There many different kinds of runes, and many different ways to cast them. They essentially always have the same basic structure that makes them work, however.
All runes must have a source of mana, or else the rune will not work. In radial glyphs, the power source is typically the centermost circle. The power source can simply be inserted directly in the form of raw energy when the rune is first cast. Once the power is depleted, the rune typically becomes dormant and the glyphs fade away. Power can be obtained from other sources, however; an Occultist may infuse a minor draining spell into the central glyph that drains mana from the nearest soul to power its operation. Spells that do not have a set power source tend to not be as easy to create.
The power source may deplete over time, as a miniscule amount is always drained to keep the rune always checking its parameters. This causes runes to naturally fade away after some time. Runes typically do not last more than two days if left without any power renewal. Runes that drain power from another source will never fade away as long as the source continues to provide power.
Runes can be linked directly to the caster's spiritual circuit in a dangerous process known as mending. This creates a metaphysical bond between the artifical circuit the caster creates and his own. This lets the rune effectively last forever, and drain power from the caster directly. If the rune malfunctions, however, great harm can come to the caster - even death.
A power source is only useful is it has a spell to power. The spell is the meat and butter of any rune, as the end goal of a rune is to execute a spell at a later time, or perhaps to continually perform a magical procedure. The spell tends to take up one or two circles around the power source, depending on the power and complexity of the spell. Continual spells tend to be marked by an hourglass or triangle glyph.
A rune can only perform its spell when the enchanted parameters are met. How complicated or simple the conditions must be for the rune to execute is to the discretion of the caster, but one must be set or there is no rune at all.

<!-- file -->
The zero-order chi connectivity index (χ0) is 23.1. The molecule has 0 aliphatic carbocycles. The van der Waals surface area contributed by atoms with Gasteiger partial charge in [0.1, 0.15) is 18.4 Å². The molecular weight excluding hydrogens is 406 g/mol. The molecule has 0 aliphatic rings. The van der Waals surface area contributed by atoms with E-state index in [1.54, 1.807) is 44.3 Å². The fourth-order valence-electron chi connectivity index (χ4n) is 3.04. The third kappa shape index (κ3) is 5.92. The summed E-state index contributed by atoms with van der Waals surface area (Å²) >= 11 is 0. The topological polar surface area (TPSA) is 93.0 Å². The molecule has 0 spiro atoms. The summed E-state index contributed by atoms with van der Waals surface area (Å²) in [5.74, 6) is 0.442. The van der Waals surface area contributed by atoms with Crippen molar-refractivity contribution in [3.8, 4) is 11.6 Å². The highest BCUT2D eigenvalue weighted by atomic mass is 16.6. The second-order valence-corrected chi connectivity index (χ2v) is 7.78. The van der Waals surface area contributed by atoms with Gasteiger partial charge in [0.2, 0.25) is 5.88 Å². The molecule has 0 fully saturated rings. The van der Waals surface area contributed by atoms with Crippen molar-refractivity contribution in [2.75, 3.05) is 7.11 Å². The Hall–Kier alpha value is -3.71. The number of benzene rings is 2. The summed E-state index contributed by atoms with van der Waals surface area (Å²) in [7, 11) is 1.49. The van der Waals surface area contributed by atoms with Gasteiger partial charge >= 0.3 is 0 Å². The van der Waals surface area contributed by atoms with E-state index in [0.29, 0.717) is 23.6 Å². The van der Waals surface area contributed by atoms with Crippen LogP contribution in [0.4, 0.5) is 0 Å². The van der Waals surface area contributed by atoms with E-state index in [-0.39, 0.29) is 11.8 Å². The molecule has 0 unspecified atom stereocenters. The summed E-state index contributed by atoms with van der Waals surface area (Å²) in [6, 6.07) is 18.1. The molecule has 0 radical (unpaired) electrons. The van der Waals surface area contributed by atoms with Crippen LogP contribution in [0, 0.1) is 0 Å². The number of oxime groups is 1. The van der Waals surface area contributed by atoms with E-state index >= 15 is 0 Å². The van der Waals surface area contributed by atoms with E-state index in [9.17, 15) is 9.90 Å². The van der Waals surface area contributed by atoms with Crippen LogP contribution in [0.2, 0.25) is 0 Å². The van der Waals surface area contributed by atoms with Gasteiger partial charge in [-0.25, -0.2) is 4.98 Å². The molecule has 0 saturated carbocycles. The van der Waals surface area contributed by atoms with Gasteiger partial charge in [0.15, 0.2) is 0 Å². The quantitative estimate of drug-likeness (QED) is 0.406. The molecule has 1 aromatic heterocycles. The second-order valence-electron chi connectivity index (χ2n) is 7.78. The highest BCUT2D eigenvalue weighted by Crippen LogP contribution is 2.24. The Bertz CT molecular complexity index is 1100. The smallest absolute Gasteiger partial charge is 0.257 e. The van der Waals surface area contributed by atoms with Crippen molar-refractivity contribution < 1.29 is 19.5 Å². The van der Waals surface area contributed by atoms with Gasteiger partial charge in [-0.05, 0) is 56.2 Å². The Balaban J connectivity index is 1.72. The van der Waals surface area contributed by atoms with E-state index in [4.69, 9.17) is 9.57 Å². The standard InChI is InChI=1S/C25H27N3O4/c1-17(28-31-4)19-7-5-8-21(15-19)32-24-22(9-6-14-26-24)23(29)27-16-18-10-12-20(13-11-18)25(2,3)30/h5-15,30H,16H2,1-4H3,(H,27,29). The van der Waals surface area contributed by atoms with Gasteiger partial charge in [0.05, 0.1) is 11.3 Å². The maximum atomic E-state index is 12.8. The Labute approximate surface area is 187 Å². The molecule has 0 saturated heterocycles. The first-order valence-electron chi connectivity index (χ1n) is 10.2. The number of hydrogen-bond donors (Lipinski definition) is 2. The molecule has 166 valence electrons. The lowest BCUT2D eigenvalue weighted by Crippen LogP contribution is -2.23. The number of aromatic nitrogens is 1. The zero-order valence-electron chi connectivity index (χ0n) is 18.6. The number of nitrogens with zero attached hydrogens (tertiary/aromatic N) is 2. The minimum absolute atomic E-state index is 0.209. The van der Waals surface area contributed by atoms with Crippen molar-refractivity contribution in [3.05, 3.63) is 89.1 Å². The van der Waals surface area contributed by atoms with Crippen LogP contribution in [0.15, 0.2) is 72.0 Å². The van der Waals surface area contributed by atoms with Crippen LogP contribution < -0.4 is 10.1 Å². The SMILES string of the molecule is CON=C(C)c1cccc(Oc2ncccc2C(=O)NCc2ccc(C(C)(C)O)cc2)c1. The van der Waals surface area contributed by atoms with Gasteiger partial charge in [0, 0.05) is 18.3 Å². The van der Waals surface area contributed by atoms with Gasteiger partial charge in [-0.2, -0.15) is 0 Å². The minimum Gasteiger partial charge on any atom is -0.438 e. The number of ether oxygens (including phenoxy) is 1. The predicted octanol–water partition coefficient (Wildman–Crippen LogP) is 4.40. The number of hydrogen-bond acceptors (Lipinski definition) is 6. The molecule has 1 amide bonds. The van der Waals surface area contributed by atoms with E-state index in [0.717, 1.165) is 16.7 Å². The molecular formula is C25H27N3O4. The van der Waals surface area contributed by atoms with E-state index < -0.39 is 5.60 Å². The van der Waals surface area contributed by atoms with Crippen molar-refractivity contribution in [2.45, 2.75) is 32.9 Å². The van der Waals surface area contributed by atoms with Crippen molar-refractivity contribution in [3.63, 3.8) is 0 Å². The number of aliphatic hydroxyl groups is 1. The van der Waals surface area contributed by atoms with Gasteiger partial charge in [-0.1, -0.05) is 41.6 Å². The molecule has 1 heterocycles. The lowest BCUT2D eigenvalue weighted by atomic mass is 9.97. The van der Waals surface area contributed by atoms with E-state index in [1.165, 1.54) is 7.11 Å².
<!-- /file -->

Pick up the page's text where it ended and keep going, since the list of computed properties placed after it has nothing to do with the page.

Parameters tend to take up the majority of a rune's glyph. Indeed setting the parameters in the first place is why creating runes is almost impossible for even many experienced mages. The requirements for a rune's execution are enumerated in the form of the runic alphabet, which contains a total of 2,452 runic characters.
A rune can execute continually if described to do so. Depending on the spell attached, this may make the rune deplete in seconds.
The rifting rune teleports a target to a designated location upon being stood on. These runes tend to expire after one or two uses.
Mechanical / Chemical ButtonEdit
Upon being touched, this rune begins a mechanical or chemical reaction with a simple, miniscule spark of energy. These runes can be used to open doors, boil some chemicals, open a trapdoor, etc.
Light runes are very basic. They operate on a continual parameter and drain energy typically from insects. Few villages use runes to power their street lights; the contraptions consist of a glass jar with a rune in it, and a few bugs. The rune drains life energy from the bugs. This does not prove to be a very efficient way of providing light, however.
A rune that is triggered when someone dies. It could be used to execute a final will, or exact revenge from the grave. It is rumored an Occultist of the Tenebris Aurora once cast a rune on her husband's scalp; a clever place, since hair covers the skin. It was set to trigger if he cheated on her - lo and behold, the poor sod's head imploded a few days later.